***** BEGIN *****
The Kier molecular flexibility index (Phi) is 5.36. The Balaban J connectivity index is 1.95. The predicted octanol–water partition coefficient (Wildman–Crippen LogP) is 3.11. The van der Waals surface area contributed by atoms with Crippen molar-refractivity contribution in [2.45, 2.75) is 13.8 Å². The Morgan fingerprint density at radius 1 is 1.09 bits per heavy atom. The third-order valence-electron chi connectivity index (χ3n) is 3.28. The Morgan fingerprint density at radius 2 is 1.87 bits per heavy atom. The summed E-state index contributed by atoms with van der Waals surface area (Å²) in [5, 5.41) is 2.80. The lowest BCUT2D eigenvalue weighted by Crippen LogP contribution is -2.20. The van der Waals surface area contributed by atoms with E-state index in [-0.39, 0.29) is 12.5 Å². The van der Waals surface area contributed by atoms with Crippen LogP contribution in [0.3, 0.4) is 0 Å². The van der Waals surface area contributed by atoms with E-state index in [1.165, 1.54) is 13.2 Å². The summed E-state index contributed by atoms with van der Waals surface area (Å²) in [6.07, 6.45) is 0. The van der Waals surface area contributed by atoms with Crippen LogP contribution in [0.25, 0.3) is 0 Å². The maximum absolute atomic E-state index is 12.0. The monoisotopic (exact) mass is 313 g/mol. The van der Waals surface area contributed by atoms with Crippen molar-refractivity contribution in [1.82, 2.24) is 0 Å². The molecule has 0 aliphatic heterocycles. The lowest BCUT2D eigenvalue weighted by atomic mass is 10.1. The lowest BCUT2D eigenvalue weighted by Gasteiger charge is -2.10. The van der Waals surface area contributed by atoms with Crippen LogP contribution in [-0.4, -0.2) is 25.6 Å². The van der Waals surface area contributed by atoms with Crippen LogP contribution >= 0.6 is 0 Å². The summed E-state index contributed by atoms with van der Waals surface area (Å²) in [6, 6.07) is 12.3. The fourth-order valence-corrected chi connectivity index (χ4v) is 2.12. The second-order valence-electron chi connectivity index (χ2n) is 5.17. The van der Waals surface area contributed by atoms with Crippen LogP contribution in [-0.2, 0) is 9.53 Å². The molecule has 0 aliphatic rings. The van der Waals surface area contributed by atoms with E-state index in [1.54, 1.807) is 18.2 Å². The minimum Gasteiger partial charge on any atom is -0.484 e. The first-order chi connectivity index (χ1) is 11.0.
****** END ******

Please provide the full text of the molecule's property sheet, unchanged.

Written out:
The Kier molecular flexibility index (Phi) is 5.36. The Balaban J connectivity index is 1.95. The predicted octanol–water partition coefficient (Wildman–Crippen LogP) is 3.11. The van der Waals surface area contributed by atoms with Crippen molar-refractivity contribution in [2.45, 2.75) is 13.8 Å². The Morgan fingerprint density at radius 1 is 1.09 bits per heavy atom. The third-order valence-electron chi connectivity index (χ3n) is 3.28. The Morgan fingerprint density at radius 2 is 1.87 bits per heavy atom. The summed E-state index contributed by atoms with van der Waals surface area (Å²) in [5, 5.41) is 2.80. The lowest BCUT2D eigenvalue weighted by Crippen LogP contribution is -2.20. The van der Waals surface area contributed by atoms with E-state index in [-0.39, 0.29) is 12.5 Å². The van der Waals surface area contributed by atoms with Crippen LogP contribution in [0.3, 0.4) is 0 Å². The van der Waals surface area contributed by atoms with E-state index in [1.165, 1.54) is 13.2 Å². The summed E-state index contributed by atoms with van der Waals surface area (Å²) in [6.07, 6.45) is 0. The van der Waals surface area contributed by atoms with Crippen LogP contribution in [0.25, 0.3) is 0 Å². The maximum absolute atomic E-state index is 12.0. The monoisotopic (exact) mass is 313 g/mol. The van der Waals surface area contributed by atoms with Crippen molar-refractivity contribution in [1.82, 2.24) is 0 Å². The molecule has 0 aliphatic heterocycles. The lowest BCUT2D eigenvalue weighted by atomic mass is 10.1. The lowest BCUT2D eigenvalue weighted by Gasteiger charge is -2.10. The van der Waals surface area contributed by atoms with Crippen LogP contribution in [-0.4, -0.2) is 25.6 Å². The van der Waals surface area contributed by atoms with Crippen LogP contribution >= 0.6 is 0 Å². The summed E-state index contributed by atoms with van der Waals surface area (Å²) in [6, 6.07) is 12.3. The fourth-order valence-corrected chi connectivity index (χ4v) is 2.12. The second-order valence-electron chi connectivity index (χ2n) is 5.17. The van der Waals surface area contributed by atoms with Crippen LogP contribution in [-0.2, 0) is 9.53 Å². The molecule has 0 aliphatic rings. The van der Waals surface area contributed by atoms with E-state index in [1.54, 1.807) is 18.2 Å². The minimum Gasteiger partial charge on any atom is -0.484 e. The first-order chi connectivity index (χ1) is 11.0.